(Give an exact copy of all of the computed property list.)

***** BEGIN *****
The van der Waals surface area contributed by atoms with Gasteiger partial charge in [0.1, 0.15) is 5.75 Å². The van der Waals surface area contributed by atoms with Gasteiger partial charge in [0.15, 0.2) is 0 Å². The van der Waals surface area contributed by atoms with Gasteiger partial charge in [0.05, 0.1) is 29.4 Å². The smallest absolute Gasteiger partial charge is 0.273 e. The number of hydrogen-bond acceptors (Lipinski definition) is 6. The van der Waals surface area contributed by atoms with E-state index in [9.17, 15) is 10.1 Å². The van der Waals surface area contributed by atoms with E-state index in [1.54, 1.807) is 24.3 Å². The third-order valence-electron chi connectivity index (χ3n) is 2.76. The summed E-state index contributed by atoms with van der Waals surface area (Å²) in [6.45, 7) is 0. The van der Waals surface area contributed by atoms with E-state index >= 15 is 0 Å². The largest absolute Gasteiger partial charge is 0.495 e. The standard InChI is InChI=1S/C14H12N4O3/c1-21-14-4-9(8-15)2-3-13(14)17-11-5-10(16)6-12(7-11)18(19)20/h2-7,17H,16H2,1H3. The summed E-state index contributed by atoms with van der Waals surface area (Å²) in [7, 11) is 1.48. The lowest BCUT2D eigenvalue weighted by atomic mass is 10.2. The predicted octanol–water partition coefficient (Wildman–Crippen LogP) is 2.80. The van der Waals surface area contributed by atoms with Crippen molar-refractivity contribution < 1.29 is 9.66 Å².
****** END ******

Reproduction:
The van der Waals surface area contributed by atoms with Gasteiger partial charge in [0.1, 0.15) is 5.75 Å². The van der Waals surface area contributed by atoms with Gasteiger partial charge in [0.15, 0.2) is 0 Å². The van der Waals surface area contributed by atoms with Gasteiger partial charge in [0.05, 0.1) is 29.4 Å². The smallest absolute Gasteiger partial charge is 0.273 e. The number of hydrogen-bond acceptors (Lipinski definition) is 6. The van der Waals surface area contributed by atoms with E-state index in [9.17, 15) is 10.1 Å². The van der Waals surface area contributed by atoms with E-state index in [1.54, 1.807) is 24.3 Å². The third-order valence-electron chi connectivity index (χ3n) is 2.76. The summed E-state index contributed by atoms with van der Waals surface area (Å²) in [6.45, 7) is 0. The van der Waals surface area contributed by atoms with E-state index >= 15 is 0 Å². The largest absolute Gasteiger partial charge is 0.495 e. The standard InChI is InChI=1S/C14H12N4O3/c1-21-14-4-9(8-15)2-3-13(14)17-11-5-10(16)6-12(7-11)18(19)20/h2-7,17H,16H2,1H3. The summed E-state index contributed by atoms with van der Waals surface area (Å²) in [7, 11) is 1.48. The lowest BCUT2D eigenvalue weighted by atomic mass is 10.2. The predicted octanol–water partition coefficient (Wildman–Crippen LogP) is 2.80. The van der Waals surface area contributed by atoms with Crippen molar-refractivity contribution < 1.29 is 9.66 Å².